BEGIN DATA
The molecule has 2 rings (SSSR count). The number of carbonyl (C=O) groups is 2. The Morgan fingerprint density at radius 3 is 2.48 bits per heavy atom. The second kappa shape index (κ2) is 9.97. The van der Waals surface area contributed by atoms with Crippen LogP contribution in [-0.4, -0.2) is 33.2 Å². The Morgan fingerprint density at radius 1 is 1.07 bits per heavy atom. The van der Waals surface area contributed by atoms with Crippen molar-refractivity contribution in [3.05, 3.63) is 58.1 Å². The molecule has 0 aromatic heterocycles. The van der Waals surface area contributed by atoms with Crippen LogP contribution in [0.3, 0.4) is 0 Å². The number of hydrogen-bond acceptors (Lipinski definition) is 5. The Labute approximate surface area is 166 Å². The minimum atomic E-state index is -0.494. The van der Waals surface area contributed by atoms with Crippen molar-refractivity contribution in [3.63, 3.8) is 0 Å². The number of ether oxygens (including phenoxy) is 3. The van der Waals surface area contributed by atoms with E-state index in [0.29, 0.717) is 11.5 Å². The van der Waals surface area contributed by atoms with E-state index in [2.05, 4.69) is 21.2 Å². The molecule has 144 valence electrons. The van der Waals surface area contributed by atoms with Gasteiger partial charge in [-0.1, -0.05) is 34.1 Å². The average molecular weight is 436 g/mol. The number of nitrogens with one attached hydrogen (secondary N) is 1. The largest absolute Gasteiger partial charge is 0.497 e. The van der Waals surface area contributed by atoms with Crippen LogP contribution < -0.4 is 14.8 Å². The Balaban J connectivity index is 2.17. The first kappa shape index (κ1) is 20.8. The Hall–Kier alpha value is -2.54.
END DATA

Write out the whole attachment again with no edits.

The molecule has 2 rings (SSSR count). The number of carbonyl (C=O) groups is 2. The Morgan fingerprint density at radius 3 is 2.48 bits per heavy atom. The second kappa shape index (κ2) is 9.97. The van der Waals surface area contributed by atoms with Crippen LogP contribution in [-0.4, -0.2) is 33.2 Å². The Morgan fingerprint density at radius 1 is 1.07 bits per heavy atom. The van der Waals surface area contributed by atoms with Crippen molar-refractivity contribution in [3.05, 3.63) is 58.1 Å². The molecule has 0 aromatic heterocycles. The van der Waals surface area contributed by atoms with Crippen LogP contribution in [0.3, 0.4) is 0 Å². The number of hydrogen-bond acceptors (Lipinski definition) is 5. The Labute approximate surface area is 166 Å². The minimum atomic E-state index is -0.494. The van der Waals surface area contributed by atoms with Crippen molar-refractivity contribution in [3.63, 3.8) is 0 Å². The number of ether oxygens (including phenoxy) is 3. The van der Waals surface area contributed by atoms with E-state index in [0.29, 0.717) is 11.5 Å². The van der Waals surface area contributed by atoms with E-state index in [2.05, 4.69) is 21.2 Å². The molecule has 144 valence electrons. The van der Waals surface area contributed by atoms with Gasteiger partial charge in [-0.1, -0.05) is 34.1 Å². The average molecular weight is 436 g/mol. The number of nitrogens with one attached hydrogen (secondary N) is 1. The largest absolute Gasteiger partial charge is 0.497 e. The van der Waals surface area contributed by atoms with Crippen LogP contribution < -0.4 is 14.8 Å². The Balaban J connectivity index is 2.17. The first kappa shape index (κ1) is 20.8. The Hall–Kier alpha value is -2.54.